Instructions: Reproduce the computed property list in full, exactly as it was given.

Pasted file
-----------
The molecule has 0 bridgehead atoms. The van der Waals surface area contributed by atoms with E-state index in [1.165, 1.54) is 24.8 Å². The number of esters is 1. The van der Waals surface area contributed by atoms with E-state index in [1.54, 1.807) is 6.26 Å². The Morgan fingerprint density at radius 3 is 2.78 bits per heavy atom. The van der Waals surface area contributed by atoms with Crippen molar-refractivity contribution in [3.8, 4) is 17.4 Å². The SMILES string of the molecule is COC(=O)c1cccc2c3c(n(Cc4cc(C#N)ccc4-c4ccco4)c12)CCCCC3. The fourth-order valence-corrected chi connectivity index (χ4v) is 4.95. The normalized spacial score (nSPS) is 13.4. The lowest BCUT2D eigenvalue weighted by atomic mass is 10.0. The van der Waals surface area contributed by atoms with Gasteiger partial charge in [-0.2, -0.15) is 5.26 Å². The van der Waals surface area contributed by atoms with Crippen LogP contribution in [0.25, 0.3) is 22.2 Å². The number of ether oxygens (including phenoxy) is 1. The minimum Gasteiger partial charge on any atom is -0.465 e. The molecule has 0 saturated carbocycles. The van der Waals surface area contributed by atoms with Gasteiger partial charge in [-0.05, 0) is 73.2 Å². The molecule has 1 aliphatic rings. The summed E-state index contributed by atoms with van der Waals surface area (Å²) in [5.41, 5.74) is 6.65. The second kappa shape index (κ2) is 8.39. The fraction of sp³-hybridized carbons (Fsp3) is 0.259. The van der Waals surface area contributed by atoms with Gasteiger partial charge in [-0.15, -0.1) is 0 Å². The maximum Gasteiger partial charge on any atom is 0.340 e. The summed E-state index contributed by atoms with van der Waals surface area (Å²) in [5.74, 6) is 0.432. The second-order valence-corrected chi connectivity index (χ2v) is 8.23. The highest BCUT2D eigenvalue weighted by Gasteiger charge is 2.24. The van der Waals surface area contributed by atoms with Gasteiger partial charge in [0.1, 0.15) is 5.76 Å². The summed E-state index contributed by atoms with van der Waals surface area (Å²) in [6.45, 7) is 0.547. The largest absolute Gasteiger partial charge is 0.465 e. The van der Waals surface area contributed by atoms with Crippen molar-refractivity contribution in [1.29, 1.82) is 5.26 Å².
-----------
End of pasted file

The molecule has 0 bridgehead atoms. The van der Waals surface area contributed by atoms with E-state index in [1.165, 1.54) is 24.8 Å². The number of esters is 1. The van der Waals surface area contributed by atoms with E-state index in [1.54, 1.807) is 6.26 Å². The Morgan fingerprint density at radius 3 is 2.78 bits per heavy atom. The van der Waals surface area contributed by atoms with Crippen molar-refractivity contribution in [3.8, 4) is 17.4 Å². The SMILES string of the molecule is COC(=O)c1cccc2c3c(n(Cc4cc(C#N)ccc4-c4ccco4)c12)CCCCC3. The fourth-order valence-corrected chi connectivity index (χ4v) is 4.95. The normalized spacial score (nSPS) is 13.4. The lowest BCUT2D eigenvalue weighted by atomic mass is 10.0. The van der Waals surface area contributed by atoms with Gasteiger partial charge in [-0.2, -0.15) is 5.26 Å². The van der Waals surface area contributed by atoms with Crippen LogP contribution in [0.25, 0.3) is 22.2 Å². The number of ether oxygens (including phenoxy) is 1. The minimum Gasteiger partial charge on any atom is -0.465 e. The molecule has 0 saturated carbocycles. The van der Waals surface area contributed by atoms with Gasteiger partial charge in [-0.05, 0) is 73.2 Å². The molecule has 1 aliphatic rings. The summed E-state index contributed by atoms with van der Waals surface area (Å²) in [5.41, 5.74) is 6.65. The second kappa shape index (κ2) is 8.39. The fraction of sp³-hybridized carbons (Fsp3) is 0.259. The van der Waals surface area contributed by atoms with Gasteiger partial charge in [-0.15, -0.1) is 0 Å². The maximum Gasteiger partial charge on any atom is 0.340 e. The summed E-state index contributed by atoms with van der Waals surface area (Å²) in [5.74, 6) is 0.432. The second-order valence-corrected chi connectivity index (χ2v) is 8.23. The highest BCUT2D eigenvalue weighted by Gasteiger charge is 2.24. The van der Waals surface area contributed by atoms with Gasteiger partial charge in [0.1, 0.15) is 5.76 Å². The summed E-state index contributed by atoms with van der Waals surface area (Å²) in [6.45, 7) is 0.547. The largest absolute Gasteiger partial charge is 0.465 e. The van der Waals surface area contributed by atoms with Crippen molar-refractivity contribution in [1.29, 1.82) is 5.26 Å².